TikTok releases Creator Marketplace API. TikTok is helping brands and agencies work with influencers by rolling out a new Creator Marketplace API. Marketing companies can now integrate more directly with the application’s influencer platform. The new API allows partnered marketing companies to access TikTok’s first-party data about audience demographics, growth trends, best-performing videos, and real-time campaign reporting for the first time.

Shopify introduces in-app shopping on TikTok. Shopify has announced a new way for entrepreneurs to reach consumers on TikTok. Shopify merchants with a TikTok For Business account can soon add a shopping tab to their TikTok profiles and sync their product catalogs to create a mini-storefront that links to the ecommerce store for checkout. Shopify and TikTok have also partnered to tag and link products in organic TikTok posts. TikTok users can shop directly from a merchant’s mini-storefront or click a tagged product in a merchant’s TikTok video to shop directly on the merchant’s Shopify store.

Web page on Shopify Blog announcing new in-app shopping experiences on TikTok.Web page on Shopify Blog announcing new in-app shopping experiences on TikTok.

Shopify Blog: Introducing new in-app shopping experiences on TikTok.

YouTube

YouTube unveils brand extensions. At its Brandcast Delivered event, YouTube previewed a new interactive feature for advertisers called brand extensions, designed to make the platform more shoppable. Brand extensions, available globally later this year, invite viewers to learn more about a product with one click, without interrupting their viewing experience. Brands can measure conversions in Google Ads.

YouTube introduces Super Thanks, letting creators monetize video content. As its fourth Paid Digital Good function, YouTube launched Super Thanks, allowing viewers to pay for pre-recorded or uploaded content. Similar to Super Chats, a monetization tool for YouTubers who live stream, Super Thanks lets a fan contribute to any uploaded video, as long as the creator is a YouTube Partner and has monetization enabled. There are four price points for viewers to purchase a single Super Thanks: $2, $5, $10, and $50.

Snapchat

Snap expands Dynamic Ads. Snap has announced the global rollout of Dynamic Ads. The product lets advertisers automatically create ads in real-time, using a product catalog. Snap provides various mobile-ready templates for advertisers to choose from, then serves the ads to the platform’s 229 million daily active users based on their interests.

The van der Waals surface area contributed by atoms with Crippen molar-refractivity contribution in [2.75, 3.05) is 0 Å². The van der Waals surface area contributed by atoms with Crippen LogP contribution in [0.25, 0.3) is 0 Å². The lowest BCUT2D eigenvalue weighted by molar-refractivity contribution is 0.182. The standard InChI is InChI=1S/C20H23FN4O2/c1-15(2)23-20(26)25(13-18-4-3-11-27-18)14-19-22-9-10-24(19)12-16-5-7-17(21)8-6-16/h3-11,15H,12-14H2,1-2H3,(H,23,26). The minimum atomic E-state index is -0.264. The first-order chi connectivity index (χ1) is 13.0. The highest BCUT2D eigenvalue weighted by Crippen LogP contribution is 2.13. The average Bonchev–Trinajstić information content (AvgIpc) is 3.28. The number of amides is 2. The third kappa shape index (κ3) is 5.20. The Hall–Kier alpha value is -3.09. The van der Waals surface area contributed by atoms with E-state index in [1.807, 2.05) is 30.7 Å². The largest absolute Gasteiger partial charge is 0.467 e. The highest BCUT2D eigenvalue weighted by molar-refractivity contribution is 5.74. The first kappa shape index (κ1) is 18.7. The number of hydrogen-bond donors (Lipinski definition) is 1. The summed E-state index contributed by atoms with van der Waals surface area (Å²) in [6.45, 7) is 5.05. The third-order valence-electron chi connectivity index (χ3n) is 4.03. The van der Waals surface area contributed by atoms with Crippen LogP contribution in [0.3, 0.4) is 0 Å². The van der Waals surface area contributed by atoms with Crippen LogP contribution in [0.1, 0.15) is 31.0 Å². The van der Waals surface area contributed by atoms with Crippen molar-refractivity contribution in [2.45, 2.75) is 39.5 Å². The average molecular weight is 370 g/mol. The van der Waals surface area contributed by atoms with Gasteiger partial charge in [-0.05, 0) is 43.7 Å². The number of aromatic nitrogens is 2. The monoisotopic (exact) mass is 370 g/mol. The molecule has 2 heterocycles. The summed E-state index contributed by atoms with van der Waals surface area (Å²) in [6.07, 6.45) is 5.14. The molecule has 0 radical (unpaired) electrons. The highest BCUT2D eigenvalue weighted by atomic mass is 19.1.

Snap launches Creator Marketplace. Snap has launched a Creator Marketplace to help businesses discover and partner with Snap’s creator community. Snapchat’s Creator Marketplace is available via Business Manager to users with a Business Account. It will initially focus on helping businesses discover and partner with AR Lens creators. The marketplace will gradually extend to different types of creators (e.g., video creators and Snap Stars) and launch additional features to make it easier for brands and creators to work together.

Home page of Snap Creator MarketplaceHome page of Snap Creator Marketplace

Snap Creator Marketplace

Software Exec Shifts to Bicycle Components, and Thrives

Brian De Groodt launched Dispatch Custom Cycling Components in 2018 after a long career in enterprise software. The company sells bicycle headset caps, which sit atop the stem connecting handlebars to the frame. Customers can customize the caps, adding uniqueness to their bikes.

He told me, “We don’t just sell headset caps. We sell inclusivity. We sell the opportunity to take a neglected bicycle and turn it into one of one.”

DeGroot and I are more than acquaintances. I’ve invested in his company via a firm I co-own with other entrepreneurs.

He and I recently discussed bicycle culture, the origins of Dispatch, and more. Our entire audio conversation is embedded below. The transcript that follows is edited for clarity and length.

Eric Bandholz: Tell us about Dispatch.

Brian De Groodt: I launched Dispatch Custom Cycling Components in 2018. We sell a small piece of the bicycle called a headset cap. We customize the cap with our own artwork or whatever text the customer wants.

Bandholz: You’ve had an accomplished career. Is entrepreneurship new?

De Groodt: I’ve always been an entrepreneur at heart. I haven’t found the right outlet for it, until now. I spent most of my career in enterprise software. To me, entrepreneurship is freedom and a method of expression.

Bandholz: There’s a kind of elitism in the biking culture. If you didn’t have the best gear or wear spandex, you were looked down upon. Dispatch is the opposite.

De Groodt: Absolutely. It doesn’t serve the bicycle manufacturers or anybody else in the business to assume cyclists are supposed to look, act, and ride a certain way. It’s not good for the individual who wants to ride a bicycle. Maybe it’s their primary transportation or their mental or physical therapy.

Bandholz: You’re essentially manufacturing products and selling them. Where did you get the idea for the company?

De Groodt: The idea dates to 2015. I purchased a mountain bike frame manufacturer. I wanted to expand the brand into hats, glassware, mugs, those kinds of things. Headset caps came out of that. I worked with a local laser engraver. Before you knew it, they were taking off. So I separated that business from the frames and turned it into Dispatch.

As soon as somebody creates a custom text headset cap, we’re able to lay that out into a production template and run a big jig of orders for the day. We typically ship them in under 24 hours.

Bandholz: Why not outsource that process?

De Groodt: Speed-to-ask — taking what somebody created and producing it in the moment. Customers have two lines of text to engrave on their headset cap. It’s imperative to turn it around and ship within a day.